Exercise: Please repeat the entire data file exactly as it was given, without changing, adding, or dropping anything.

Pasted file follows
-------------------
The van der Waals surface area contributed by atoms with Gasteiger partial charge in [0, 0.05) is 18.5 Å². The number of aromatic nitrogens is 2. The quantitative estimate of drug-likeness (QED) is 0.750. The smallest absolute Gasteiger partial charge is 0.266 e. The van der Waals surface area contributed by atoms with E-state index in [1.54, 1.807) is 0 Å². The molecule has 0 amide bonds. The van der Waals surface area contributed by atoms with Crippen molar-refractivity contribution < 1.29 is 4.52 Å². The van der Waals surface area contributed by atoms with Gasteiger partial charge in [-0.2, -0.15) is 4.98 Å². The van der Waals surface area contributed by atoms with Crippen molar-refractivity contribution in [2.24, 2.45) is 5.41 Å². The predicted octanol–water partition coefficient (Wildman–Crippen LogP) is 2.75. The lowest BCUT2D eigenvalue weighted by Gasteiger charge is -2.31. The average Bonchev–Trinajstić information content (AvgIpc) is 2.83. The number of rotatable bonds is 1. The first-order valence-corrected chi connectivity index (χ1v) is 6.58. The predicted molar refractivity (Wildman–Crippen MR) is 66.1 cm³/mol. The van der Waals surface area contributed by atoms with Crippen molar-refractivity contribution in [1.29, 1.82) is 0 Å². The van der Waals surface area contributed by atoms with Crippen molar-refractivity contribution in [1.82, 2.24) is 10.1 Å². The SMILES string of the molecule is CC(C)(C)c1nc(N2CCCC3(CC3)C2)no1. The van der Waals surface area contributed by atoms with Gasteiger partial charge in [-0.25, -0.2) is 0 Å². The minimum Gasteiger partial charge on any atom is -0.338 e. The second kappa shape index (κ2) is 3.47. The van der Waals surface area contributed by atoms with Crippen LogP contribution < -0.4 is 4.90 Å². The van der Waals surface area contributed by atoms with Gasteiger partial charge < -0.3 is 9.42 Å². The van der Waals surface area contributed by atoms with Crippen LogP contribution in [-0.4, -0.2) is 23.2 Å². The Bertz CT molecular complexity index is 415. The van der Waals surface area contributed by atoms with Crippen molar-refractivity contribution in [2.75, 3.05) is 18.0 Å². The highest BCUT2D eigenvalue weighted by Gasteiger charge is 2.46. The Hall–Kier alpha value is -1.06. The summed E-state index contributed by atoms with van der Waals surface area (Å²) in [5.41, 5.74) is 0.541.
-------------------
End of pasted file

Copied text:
The van der Waals surface area contributed by atoms with Gasteiger partial charge in [0, 0.05) is 18.5 Å². The number of aromatic nitrogens is 2. The quantitative estimate of drug-likeness (QED) is 0.750. The smallest absolute Gasteiger partial charge is 0.266 e. The van der Waals surface area contributed by atoms with E-state index in [1.54, 1.807) is 0 Å². The molecule has 0 amide bonds. The van der Waals surface area contributed by atoms with Crippen molar-refractivity contribution < 1.29 is 4.52 Å². The van der Waals surface area contributed by atoms with Gasteiger partial charge in [-0.2, -0.15) is 4.98 Å². The van der Waals surface area contributed by atoms with Crippen molar-refractivity contribution in [2.24, 2.45) is 5.41 Å². The predicted octanol–water partition coefficient (Wildman–Crippen LogP) is 2.75. The lowest BCUT2D eigenvalue weighted by Gasteiger charge is -2.31. The average Bonchev–Trinajstić information content (AvgIpc) is 2.83. The number of rotatable bonds is 1. The first-order valence-corrected chi connectivity index (χ1v) is 6.58. The predicted molar refractivity (Wildman–Crippen MR) is 66.1 cm³/mol. The van der Waals surface area contributed by atoms with Crippen molar-refractivity contribution in [1.29, 1.82) is 0 Å². The van der Waals surface area contributed by atoms with Crippen molar-refractivity contribution in [1.82, 2.24) is 10.1 Å². The SMILES string of the molecule is CC(C)(C)c1nc(N2CCCC3(CC3)C2)no1. The van der Waals surface area contributed by atoms with Gasteiger partial charge in [-0.25, -0.2) is 0 Å². The minimum Gasteiger partial charge on any atom is -0.338 e. The second kappa shape index (κ2) is 3.47. The van der Waals surface area contributed by atoms with Crippen LogP contribution < -0.4 is 4.90 Å². The van der Waals surface area contributed by atoms with Gasteiger partial charge < -0.3 is 9.42 Å². The van der Waals surface area contributed by atoms with Crippen LogP contribution in [-0.4, -0.2) is 23.2 Å². The Bertz CT molecular complexity index is 415. The van der Waals surface area contributed by atoms with Crippen molar-refractivity contribution in [2.75, 3.05) is 18.0 Å². The highest BCUT2D eigenvalue weighted by Gasteiger charge is 2.46. The Hall–Kier alpha value is -1.06. The summed E-state index contributed by atoms with van der Waals surface area (Å²) in [5.41, 5.74) is 0.541.